, An Appeal to the American People: Being an Account of the Persecutions of the Church of Latter Day Saints; and of the Barbarities Inflicted on Them by the Inhabitants of the State of Missouri; 1–84 pp.; Cincinnati, OH: Glezen and Shepard, stereotypers and printers, 1840. The copy used herein is held at Beinecke Rare Book and Manuscript Library, Yale University.
While incarcerated at , Missouri, in March 1839, JS addressed a letter to the church “at Illinois and scattered abroad and to in particular,” instructing the Saints to gather up “a knoledge of all the facts and sufferings and abuses put upon them by the people of this .” Edward Partridge responded with an account that became the three opening installments of “A History, of the Persecution, of the Church of Jesus Christ, of Latter Day Saints in Missouri,” an eleven-part series published in the church’s newspaper, Times and Seasons, between December 1839 and October 1840. “A History, of the Persecution” receives comprehensive treatment in volume 2 of the Histories series of The Joseph Smith Papers and is available on this website.
may have intended to tell the entire story himself, but he fell ill shortly after publication of “A History, of the Persecution” began and died on 27 May 1840. Prompted by Partridge’s illness and subsequent death, the editors of the Times and Seasons, and , sought elsewhere for source materials to continue the series. It is probable that they composed the fourth installment to provide a brief transition from Partridge’s account, which ends in 1836, and the conflicts in and adjoining counties in 1838. The fifth and seventh installments reprinted passages from ’s History of the Late Persecutions Inflicted by the State of Missouri upon the Mormons (Detroit: Dawson and Bates, 1839). In May 1840, the sixth installment reprinted passages from ’s eighty-four page pamphlet, An Appeal to the American People: Being an Account of the Persecutions of the Church of Latter Day Saints; and of the Barbarities Inflicted on Them by the Inhabitants of the State of Missouri (Cincinnati: Glezan and Shepard, 1840). More of Rigdon’s work was reprinted in the eighth through tenth installments, published from July to September 1840. The series concluded with an eleventh installment in the October 1840 issue, featuring General ’s callous speech to the Saints after their surrender at , Missouri, in November 1838.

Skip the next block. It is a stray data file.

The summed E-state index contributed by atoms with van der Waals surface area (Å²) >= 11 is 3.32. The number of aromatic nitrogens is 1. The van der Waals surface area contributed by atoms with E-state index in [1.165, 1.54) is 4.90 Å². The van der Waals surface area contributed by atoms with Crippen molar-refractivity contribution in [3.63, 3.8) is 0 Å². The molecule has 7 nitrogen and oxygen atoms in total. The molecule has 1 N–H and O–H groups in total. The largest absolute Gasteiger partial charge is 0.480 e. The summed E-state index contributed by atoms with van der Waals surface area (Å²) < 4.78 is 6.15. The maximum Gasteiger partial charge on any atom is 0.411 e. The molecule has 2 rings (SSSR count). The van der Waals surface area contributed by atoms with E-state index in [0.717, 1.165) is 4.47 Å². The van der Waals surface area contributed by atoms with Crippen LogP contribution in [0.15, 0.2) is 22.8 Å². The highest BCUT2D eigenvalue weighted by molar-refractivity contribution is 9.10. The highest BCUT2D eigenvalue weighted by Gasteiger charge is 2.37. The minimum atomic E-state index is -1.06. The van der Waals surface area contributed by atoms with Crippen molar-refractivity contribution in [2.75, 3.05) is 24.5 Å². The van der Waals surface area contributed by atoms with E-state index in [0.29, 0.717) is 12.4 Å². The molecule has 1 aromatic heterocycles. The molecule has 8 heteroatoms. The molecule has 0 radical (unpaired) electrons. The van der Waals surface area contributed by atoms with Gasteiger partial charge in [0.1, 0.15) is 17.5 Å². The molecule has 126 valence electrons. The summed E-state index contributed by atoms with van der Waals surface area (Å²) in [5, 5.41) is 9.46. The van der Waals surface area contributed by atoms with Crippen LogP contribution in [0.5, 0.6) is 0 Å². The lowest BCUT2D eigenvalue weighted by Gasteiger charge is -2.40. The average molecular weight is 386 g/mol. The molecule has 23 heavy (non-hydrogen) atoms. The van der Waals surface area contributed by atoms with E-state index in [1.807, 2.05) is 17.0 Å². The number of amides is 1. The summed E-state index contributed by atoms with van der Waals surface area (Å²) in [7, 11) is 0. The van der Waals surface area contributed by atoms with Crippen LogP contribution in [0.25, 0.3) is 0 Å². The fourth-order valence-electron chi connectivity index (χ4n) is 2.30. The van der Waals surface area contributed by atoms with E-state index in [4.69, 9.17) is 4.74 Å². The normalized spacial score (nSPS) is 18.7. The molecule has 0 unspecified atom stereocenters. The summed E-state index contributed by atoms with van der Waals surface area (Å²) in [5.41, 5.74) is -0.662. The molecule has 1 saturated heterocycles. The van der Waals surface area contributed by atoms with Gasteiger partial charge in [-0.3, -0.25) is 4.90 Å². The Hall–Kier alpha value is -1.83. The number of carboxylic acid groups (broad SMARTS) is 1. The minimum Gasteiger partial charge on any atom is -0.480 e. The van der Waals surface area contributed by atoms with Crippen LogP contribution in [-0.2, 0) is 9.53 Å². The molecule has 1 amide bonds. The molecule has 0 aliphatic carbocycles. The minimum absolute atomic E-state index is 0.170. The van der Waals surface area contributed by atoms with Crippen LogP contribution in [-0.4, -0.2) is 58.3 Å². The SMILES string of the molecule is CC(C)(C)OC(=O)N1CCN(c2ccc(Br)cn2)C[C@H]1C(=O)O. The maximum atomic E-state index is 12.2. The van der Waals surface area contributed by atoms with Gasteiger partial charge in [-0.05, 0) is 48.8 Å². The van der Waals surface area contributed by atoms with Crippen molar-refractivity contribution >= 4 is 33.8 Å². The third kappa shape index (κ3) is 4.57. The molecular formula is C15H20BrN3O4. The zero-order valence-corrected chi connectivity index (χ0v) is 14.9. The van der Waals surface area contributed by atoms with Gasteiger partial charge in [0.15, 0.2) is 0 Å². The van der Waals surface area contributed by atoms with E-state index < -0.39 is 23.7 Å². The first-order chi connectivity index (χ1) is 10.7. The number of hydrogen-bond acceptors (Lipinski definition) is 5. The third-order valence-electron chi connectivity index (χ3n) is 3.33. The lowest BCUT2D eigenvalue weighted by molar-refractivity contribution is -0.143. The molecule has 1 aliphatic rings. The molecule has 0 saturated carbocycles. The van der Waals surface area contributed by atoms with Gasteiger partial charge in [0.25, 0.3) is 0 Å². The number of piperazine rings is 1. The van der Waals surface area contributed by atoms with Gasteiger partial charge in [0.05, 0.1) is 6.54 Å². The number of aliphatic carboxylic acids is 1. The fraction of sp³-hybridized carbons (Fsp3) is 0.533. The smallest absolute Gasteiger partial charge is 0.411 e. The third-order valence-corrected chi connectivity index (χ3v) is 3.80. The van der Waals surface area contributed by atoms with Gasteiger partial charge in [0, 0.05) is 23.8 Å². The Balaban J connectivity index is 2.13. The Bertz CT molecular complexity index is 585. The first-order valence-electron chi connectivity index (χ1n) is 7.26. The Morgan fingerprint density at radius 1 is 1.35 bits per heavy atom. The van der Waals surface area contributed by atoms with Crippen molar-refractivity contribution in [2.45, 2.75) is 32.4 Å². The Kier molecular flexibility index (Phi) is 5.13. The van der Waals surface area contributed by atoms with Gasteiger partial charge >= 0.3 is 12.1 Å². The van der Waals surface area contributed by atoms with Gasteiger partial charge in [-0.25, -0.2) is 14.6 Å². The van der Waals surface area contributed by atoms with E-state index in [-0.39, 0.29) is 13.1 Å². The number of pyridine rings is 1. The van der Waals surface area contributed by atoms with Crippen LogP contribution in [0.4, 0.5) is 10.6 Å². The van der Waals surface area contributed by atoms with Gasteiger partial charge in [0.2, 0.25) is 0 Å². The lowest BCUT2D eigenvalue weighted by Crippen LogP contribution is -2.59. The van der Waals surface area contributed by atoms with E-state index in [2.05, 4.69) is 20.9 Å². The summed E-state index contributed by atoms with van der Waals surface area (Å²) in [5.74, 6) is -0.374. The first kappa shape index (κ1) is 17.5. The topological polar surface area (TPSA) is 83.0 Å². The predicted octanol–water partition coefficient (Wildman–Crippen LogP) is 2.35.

A manuscript version of ’s Appeal to the American People, referred to as the “petition draft” titled “To the Publick” and endorsed by JS, Rigdon, and , was read to a conference of Saints in , Illinois, on 1 November 1839. The conference voted to approve its publication in the name of the church. and then collaborated to arrange for publication of the text in late 1839 and early 1840. Though no author is named on the title page, Rigdon was acknowledged as author when the pamphlet was advertised in the Times and Seasons in 1840 and 1841. JS and Elias Higbee had some expectation that funds from the sale of the publication would help defray costs of their trip to in late 1839. In July 1840, a second edition was printed by Shepard & Stearns in to raise funds for Orson Hyde and ’s mission to .